The adoption of OpenStack has been steadily growing since its first release in 2010. Companies like Openstack for its flexibility and its solid ability to support bare metal, container technologies, and VMs at the same time. Furthermore, it is open source and vendor-agnostic and runs under an Apache Licence, which will shield you against vendor lock-in or unpredicted licensing costs.


While some of the Openstack subprojects might have lost their traction it still has a very strong core set of services and a broad community of contributors and supporters. There are also quite a few companies that integrate Openstack and offer paid support. Companies that use Openstack today include Wikipedia, Ericsson, Intel, Yahoo, Huawei and hundreds of others.

Proxmox Virtual Environment (Proxmox VE)

Proxmox VE is an open-source virtualization platform that combines KVM virtualization, LXC containers, and software-defined storage and networking. It is a great alternative for small-scale clusters.

Proxmox offers a web-based management interface and supports features such as live migration, high availability, and backup/restore. It offers integrated Ceph and backup solutions out-of-the-box, requiring no license to begin.

Proxmox includes all features by default, and can be used to build and monitor VMs with LXC and KVM instances. It can also be used to monitor the storage with software-defined storage.

Proxmox is another open-source software that helps to avoid vendor lock-in. Although Proxmox might not be the best fit for large-scale enterprise environments, its vibrant community and reliability make it great to be for small scale environments.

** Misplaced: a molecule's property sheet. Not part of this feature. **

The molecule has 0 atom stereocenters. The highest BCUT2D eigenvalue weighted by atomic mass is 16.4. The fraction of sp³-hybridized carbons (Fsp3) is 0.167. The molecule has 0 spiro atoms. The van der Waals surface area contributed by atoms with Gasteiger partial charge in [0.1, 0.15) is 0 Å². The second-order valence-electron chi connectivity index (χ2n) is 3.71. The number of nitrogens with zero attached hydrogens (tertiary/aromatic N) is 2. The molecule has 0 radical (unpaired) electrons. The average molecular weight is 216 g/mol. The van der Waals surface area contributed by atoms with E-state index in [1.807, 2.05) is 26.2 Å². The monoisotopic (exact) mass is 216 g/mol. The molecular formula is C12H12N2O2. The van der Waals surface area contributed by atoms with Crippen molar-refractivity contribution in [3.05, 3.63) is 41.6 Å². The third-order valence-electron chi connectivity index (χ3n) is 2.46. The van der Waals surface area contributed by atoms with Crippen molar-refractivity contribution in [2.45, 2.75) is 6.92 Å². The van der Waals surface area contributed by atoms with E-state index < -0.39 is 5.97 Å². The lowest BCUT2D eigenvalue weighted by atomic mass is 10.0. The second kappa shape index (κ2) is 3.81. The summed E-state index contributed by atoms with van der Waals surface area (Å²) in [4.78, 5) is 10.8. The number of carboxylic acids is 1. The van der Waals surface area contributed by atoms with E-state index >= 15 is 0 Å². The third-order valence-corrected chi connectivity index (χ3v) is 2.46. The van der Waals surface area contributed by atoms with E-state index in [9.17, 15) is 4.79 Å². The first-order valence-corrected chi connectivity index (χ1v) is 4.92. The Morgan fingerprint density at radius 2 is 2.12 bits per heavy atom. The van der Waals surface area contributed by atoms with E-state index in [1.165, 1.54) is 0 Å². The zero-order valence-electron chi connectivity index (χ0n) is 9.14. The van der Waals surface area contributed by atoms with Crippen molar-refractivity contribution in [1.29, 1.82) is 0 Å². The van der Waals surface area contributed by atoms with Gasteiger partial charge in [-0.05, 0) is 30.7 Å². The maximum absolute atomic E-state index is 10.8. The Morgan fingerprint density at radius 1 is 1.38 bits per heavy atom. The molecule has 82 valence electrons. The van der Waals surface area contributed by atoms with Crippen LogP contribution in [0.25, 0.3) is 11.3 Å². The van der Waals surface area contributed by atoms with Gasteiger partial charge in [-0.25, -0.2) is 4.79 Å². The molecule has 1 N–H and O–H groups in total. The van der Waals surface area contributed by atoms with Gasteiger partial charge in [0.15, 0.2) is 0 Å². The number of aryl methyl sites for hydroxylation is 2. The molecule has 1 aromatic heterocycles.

Apache CloudStack

Apache CloudStack is another open-source cloud computing platform that provides Infrastructure-as-a-Service (IaaS) solutions. It can be a compelling alternative to VMware for virtualization and cloud management for organizations seeking a flexible and open-source cloud computing platform.

While Cloudstack seems to be similar to Openstack in many ways, it has never reached the popularity of the latter. Nevertheless, it is capable of managing VMware vSphere infrastructure along with other hypervisors such as KVM. This feature might come in handy for migrating from VMware ESXi to KVM.

Like Openstack, Apache Cloudstack offers multi-tenancy, self-service provisioning, and integration with third-party vendors and technologies.Β 


As more organizations continue to explore alternatives to VMware, they are increasingly turning to open source solutions based on OpenStack, Proxmox, and Apache CloudStack. Whether driven by cost considerations, flexibility requirements, or the desire for vendor-neutral solutions, these alternatives offer compelling features, benefits, and use cases for modern virtualization and cloud computing environments.

Embracing these alternative open source projects, organizations can be protected from corporate greed and vendor lock-in and at the same time achieve high grades of agility, scalability, and efficiency in their IT infrastructures.

Overall, OpenStack comes out as the best IaaS replacement for VMware today due to its similarity in features, multi-tenancy, strong network isolation capabilities, scalability, vendor neutrality and an active community driven by hundreds of contributors world-wide. By adopting OpenStack as a replacement for VMware, organizations can achieve massive cost savings in their cloud infrastructure deployments.

At Cloudification we have a team of experts in open-source solutions including both OpenStack and Kubernetes. Transitioning to OpenStack will empower you to reclaim control over your infrastructure and software expenses, liberating you from the limitations imposed by VMware. If you’re grappling with the implications of new VMware pricing models and looking for a chance, reach out to us today.